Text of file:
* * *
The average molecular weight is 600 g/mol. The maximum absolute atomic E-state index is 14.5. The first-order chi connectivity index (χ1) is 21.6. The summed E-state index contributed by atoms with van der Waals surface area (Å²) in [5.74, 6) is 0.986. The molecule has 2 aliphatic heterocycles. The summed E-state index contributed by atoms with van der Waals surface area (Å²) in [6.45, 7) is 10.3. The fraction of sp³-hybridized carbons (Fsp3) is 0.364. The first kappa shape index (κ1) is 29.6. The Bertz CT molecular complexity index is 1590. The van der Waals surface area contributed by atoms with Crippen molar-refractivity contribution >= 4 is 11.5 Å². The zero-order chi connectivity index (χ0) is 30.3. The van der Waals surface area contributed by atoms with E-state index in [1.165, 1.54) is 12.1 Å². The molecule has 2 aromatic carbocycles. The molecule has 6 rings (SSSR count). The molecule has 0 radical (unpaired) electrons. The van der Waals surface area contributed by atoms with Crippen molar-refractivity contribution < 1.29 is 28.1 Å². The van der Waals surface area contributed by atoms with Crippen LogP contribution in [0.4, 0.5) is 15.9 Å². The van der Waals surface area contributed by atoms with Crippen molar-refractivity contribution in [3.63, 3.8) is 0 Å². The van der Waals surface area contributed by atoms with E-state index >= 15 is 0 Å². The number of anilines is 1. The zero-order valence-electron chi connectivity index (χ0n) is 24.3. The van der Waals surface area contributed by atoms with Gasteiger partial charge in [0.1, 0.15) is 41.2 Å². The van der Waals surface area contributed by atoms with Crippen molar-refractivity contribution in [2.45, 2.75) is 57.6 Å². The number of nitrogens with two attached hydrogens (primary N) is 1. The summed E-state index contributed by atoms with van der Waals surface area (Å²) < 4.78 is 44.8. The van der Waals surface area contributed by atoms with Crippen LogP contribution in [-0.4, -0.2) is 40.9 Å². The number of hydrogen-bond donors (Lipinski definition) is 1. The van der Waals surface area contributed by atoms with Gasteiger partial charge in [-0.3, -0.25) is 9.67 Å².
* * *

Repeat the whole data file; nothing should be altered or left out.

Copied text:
The average molecular weight is 600 g/mol. The maximum absolute atomic E-state index is 14.5. The first-order chi connectivity index (χ1) is 21.6. The summed E-state index contributed by atoms with van der Waals surface area (Å²) in [5.74, 6) is 0.986. The molecule has 2 aliphatic heterocycles. The summed E-state index contributed by atoms with van der Waals surface area (Å²) in [6.45, 7) is 10.3. The fraction of sp³-hybridized carbons (Fsp3) is 0.364. The first kappa shape index (κ1) is 29.6. The Bertz CT molecular complexity index is 1590. The van der Waals surface area contributed by atoms with Crippen molar-refractivity contribution >= 4 is 11.5 Å². The zero-order chi connectivity index (χ0) is 30.3. The van der Waals surface area contributed by atoms with E-state index in [1.165, 1.54) is 12.1 Å². The molecule has 2 aromatic carbocycles. The molecule has 6 rings (SSSR count). The molecule has 0 radical (unpaired) electrons. The van der Waals surface area contributed by atoms with Crippen molar-refractivity contribution < 1.29 is 28.1 Å². The van der Waals surface area contributed by atoms with Crippen LogP contribution in [0.4, 0.5) is 15.9 Å². The van der Waals surface area contributed by atoms with Crippen molar-refractivity contribution in [3.63, 3.8) is 0 Å². The van der Waals surface area contributed by atoms with E-state index >= 15 is 0 Å². The number of anilines is 1. The zero-order valence-electron chi connectivity index (χ0n) is 24.3. The van der Waals surface area contributed by atoms with Gasteiger partial charge in [0.1, 0.15) is 41.2 Å². The van der Waals surface area contributed by atoms with Crippen molar-refractivity contribution in [2.45, 2.75) is 57.6 Å². The number of nitrogens with two attached hydrogens (primary N) is 1. The summed E-state index contributed by atoms with van der Waals surface area (Å²) < 4.78 is 44.8. The van der Waals surface area contributed by atoms with Crippen LogP contribution in [-0.4, -0.2) is 40.9 Å². The number of hydrogen-bond donors (Lipinski definition) is 1. The van der Waals surface area contributed by atoms with Gasteiger partial charge in [-0.3, -0.25) is 9.67 Å².